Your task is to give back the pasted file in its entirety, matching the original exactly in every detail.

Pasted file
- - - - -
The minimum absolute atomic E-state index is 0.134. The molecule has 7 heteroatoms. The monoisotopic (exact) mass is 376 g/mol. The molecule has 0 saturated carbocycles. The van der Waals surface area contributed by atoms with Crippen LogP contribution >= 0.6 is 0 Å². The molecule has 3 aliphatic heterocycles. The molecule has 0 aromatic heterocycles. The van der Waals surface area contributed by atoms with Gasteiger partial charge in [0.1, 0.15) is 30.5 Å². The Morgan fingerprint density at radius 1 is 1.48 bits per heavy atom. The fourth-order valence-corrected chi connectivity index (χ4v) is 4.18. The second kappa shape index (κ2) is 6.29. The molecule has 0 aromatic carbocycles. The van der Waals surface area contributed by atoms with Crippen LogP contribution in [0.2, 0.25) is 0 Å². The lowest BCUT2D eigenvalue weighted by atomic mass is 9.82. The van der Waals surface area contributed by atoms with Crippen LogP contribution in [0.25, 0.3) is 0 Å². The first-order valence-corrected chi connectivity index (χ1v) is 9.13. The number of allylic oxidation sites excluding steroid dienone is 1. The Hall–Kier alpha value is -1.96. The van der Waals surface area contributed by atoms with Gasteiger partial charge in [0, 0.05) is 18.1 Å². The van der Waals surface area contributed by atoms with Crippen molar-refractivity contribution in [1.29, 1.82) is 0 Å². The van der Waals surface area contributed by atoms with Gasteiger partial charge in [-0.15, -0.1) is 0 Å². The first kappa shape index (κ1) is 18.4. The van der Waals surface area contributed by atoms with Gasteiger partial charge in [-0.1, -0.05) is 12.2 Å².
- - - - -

The minimum absolute atomic E-state index is 0.134. The molecule has 7 heteroatoms. The monoisotopic (exact) mass is 376 g/mol. The molecule has 0 saturated carbocycles. The van der Waals surface area contributed by atoms with Crippen LogP contribution >= 0.6 is 0 Å². The molecule has 3 aliphatic heterocycles. The molecule has 0 aromatic heterocycles. The van der Waals surface area contributed by atoms with Gasteiger partial charge in [0.1, 0.15) is 30.5 Å². The Morgan fingerprint density at radius 1 is 1.48 bits per heavy atom. The fourth-order valence-corrected chi connectivity index (χ4v) is 4.18. The second kappa shape index (κ2) is 6.29. The molecule has 0 aromatic carbocycles. The van der Waals surface area contributed by atoms with Crippen LogP contribution in [0.2, 0.25) is 0 Å². The lowest BCUT2D eigenvalue weighted by atomic mass is 9.82. The van der Waals surface area contributed by atoms with Crippen LogP contribution in [0.25, 0.3) is 0 Å². The first-order valence-corrected chi connectivity index (χ1v) is 9.13. The number of allylic oxidation sites excluding steroid dienone is 1. The Hall–Kier alpha value is -1.96. The van der Waals surface area contributed by atoms with Gasteiger partial charge in [0, 0.05) is 18.1 Å². The van der Waals surface area contributed by atoms with Crippen molar-refractivity contribution in [1.29, 1.82) is 0 Å². The van der Waals surface area contributed by atoms with Gasteiger partial charge in [-0.15, -0.1) is 0 Å². The first kappa shape index (κ1) is 18.4. The van der Waals surface area contributed by atoms with Gasteiger partial charge in [-0.1, -0.05) is 12.2 Å².